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Markus H. Kuehn, Gillian J. McLellan, Alexander Pfleging, Elizabeth M. Snella, N M. Ellinwood; Spontaneous Mutations In LTBP2 Are Associated With Congenital Glaucoma In Cats. Invest. Ophthalmol. Vis. Sci. 2011;52(14):2424.
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We recently identified a novel, spontaneously occurring animal model of hereditary congenital glaucoma in a pedigree of Siamese cats. Affected cats have bilateral moderate buphthalmos, elevated intraocular pressure (IOP), and cupping of the optic nerve head. Clinical signs are obvious in affected kittens by 3 weeks of age. We previously mapped the genetic defect to a locus on feline chromosome B3. This study was conducted to determine which genetic defect causes the observed phenotype.
In order to facilitate the identification of the disease gene a breeding colony of affected cats was established. The sequences of several candidate genes were determined by direct DNA sequencing and candidate genetic loci were evaluated for linkage using nucleotide repeat markers. Histological examinations of the retina, optic nerve head, and anterior segment of affected and unaffected animals were conducted using tissue sections.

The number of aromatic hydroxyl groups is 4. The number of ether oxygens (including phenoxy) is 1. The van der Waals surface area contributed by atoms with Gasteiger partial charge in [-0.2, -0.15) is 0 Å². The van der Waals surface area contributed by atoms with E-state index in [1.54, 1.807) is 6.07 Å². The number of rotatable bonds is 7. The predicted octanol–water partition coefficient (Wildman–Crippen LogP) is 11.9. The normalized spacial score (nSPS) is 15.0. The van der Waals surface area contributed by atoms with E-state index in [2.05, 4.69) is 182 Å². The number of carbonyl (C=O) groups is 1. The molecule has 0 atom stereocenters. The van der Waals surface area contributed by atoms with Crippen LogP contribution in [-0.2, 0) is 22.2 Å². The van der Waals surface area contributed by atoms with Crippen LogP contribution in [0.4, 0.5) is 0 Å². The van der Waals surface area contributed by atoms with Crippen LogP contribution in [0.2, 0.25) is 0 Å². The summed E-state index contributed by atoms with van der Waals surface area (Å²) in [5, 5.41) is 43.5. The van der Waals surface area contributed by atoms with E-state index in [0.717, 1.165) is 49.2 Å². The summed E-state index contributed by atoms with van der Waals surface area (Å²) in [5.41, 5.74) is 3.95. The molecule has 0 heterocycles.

The mapped locus on chromosome B3 encompasses the gene LTBP2 which was screened as a candidate gene. Sequence analysis of this gene identified a 4-bp insertion disrupting the open reading frame and rapidly leads to premature truncation of the gene product in affected cats. Data from our breeding colony indicate that congenital glaucoma in cats is inherited in an autosomal recessive fashion, and that effect of the LTBP2 mutations is independent of the ‘Siamese’ genetic background. Histological examination of affected eyes suggested that the post-natal development of the structures of the ciliary cleft is arrested in these animals. The uveal trabecular meshwork and angular aqueous plexus remain rudimentary in affected animals and many outflow channels appear collapsed.
Our data demonstrate that a mutation in LTBP2 is the cause of congenital glaucoma in our colony cats. Data from several investigators have suggested that mutations in LTBP2 are also responsible for congenital glaucoma in Pakistani, Iranian, and Gypsy populations. Thus these animals represent a model for human disease and may aid in the development and translation of new treatment modalities, and/ or the elucidation of biochemical pathways involved in the morphogenesis of the anterior segment of the eye.
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